You can rip things apart. It’s awesome. There is a little bit of a plus with it. It’s a little harder twirling needles with the gloves on because they’re quite thick gloves and have a texture to them and then I have not been using them today and massage therapists aren’t using them and I believe you don’t have to when we’re touching.
Yeah, I’m hearing a lot in the chat about hand washing is enough and actually often gloves are worse right? People don’t use them properly. Actually, I saw someone wearing gloves the other day they were opening their bottle and drinking and I was just like, I don’t think that that’s how that works.
And Zak, you have been nodding along there.
Yeah, it’s more patient dependent. So I’ll ask what they’re comfortable with. And mix of both for dry needling and massage.
Yeah, and if people are saying obviously if it’s oral massage, you wear gloves anyways. Everything that you would have already worn gloves for, you would continue to wear clothes for. The patient choices is an interesting one here, like where do we draw the line or the patient choice with things like PPE? So that’s an interesting conversation and then I guess it’s the same for, do you want to do telehealth or do you want to do in-person? Do you give people the choice on that? How are you? How are you managing the share between telehealth and in person?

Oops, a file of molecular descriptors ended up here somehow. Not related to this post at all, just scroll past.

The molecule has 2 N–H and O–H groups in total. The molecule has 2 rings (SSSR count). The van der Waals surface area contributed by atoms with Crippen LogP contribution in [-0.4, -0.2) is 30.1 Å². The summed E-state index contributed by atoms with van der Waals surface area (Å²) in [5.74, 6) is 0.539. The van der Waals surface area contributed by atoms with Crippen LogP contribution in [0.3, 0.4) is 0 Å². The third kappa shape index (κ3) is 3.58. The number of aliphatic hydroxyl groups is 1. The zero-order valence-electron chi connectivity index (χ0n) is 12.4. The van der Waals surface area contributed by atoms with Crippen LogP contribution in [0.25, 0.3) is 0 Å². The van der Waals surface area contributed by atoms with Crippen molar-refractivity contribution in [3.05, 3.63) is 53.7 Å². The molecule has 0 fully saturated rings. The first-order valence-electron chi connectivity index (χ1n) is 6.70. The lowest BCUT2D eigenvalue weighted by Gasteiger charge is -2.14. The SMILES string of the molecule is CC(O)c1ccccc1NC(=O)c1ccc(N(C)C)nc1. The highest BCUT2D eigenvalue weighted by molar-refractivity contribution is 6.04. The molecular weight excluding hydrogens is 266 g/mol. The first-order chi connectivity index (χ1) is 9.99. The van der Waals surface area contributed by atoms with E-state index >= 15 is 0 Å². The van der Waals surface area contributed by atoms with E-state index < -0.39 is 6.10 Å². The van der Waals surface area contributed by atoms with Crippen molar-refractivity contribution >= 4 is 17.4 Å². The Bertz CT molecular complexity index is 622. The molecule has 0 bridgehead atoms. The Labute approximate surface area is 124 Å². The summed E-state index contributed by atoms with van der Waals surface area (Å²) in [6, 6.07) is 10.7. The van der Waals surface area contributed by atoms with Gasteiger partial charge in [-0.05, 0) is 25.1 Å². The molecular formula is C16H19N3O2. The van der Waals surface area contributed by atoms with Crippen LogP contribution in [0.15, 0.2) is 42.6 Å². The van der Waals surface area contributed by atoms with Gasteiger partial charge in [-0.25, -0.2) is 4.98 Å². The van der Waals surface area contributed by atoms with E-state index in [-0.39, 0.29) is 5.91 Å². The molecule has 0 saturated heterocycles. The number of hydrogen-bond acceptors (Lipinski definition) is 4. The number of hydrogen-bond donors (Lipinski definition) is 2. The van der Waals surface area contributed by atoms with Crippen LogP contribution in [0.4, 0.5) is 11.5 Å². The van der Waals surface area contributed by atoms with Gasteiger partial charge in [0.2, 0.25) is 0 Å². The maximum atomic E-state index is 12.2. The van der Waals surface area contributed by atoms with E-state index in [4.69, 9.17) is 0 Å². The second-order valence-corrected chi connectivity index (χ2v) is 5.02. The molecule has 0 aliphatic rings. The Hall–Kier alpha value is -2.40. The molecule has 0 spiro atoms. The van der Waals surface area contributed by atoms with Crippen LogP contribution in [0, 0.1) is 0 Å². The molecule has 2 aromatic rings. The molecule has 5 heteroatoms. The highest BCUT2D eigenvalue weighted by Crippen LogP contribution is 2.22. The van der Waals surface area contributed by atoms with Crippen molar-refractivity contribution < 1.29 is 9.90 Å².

You know, at least for us, I think Carly was saying this is just really doubling down on the transparency and authentic relationship building with our patients and our community, and just being very upfront about it. Like look, it’s really both of these things can be very effective and ultimately, whatever you’re most comfortable with, let’s roll with that. Unless it’s someone that’s really high at risk, then we’re going to be more firm with and let’s do this remotely. But otherwise, it’s really just been highly based off patient preference and there hasn’t been too many people that are very firm and just wanting remote. So it hasn’t been too much of an issue.
Right. And you’re not treating anyone like you said that has comorbidities above a certain age? Like you have a firm no. There’s a firm no at some point.
And we’re lucky that a lot of our population is under 50 for who we treat. So we’re lucky, we don’t have to go to that but then it becomes a lot more of a weird ethical space, because I don’t think it should be necessarily a hard no, but it’s just talking about it openly accepting risk on both sides.
So have you added a new consent form to your practice?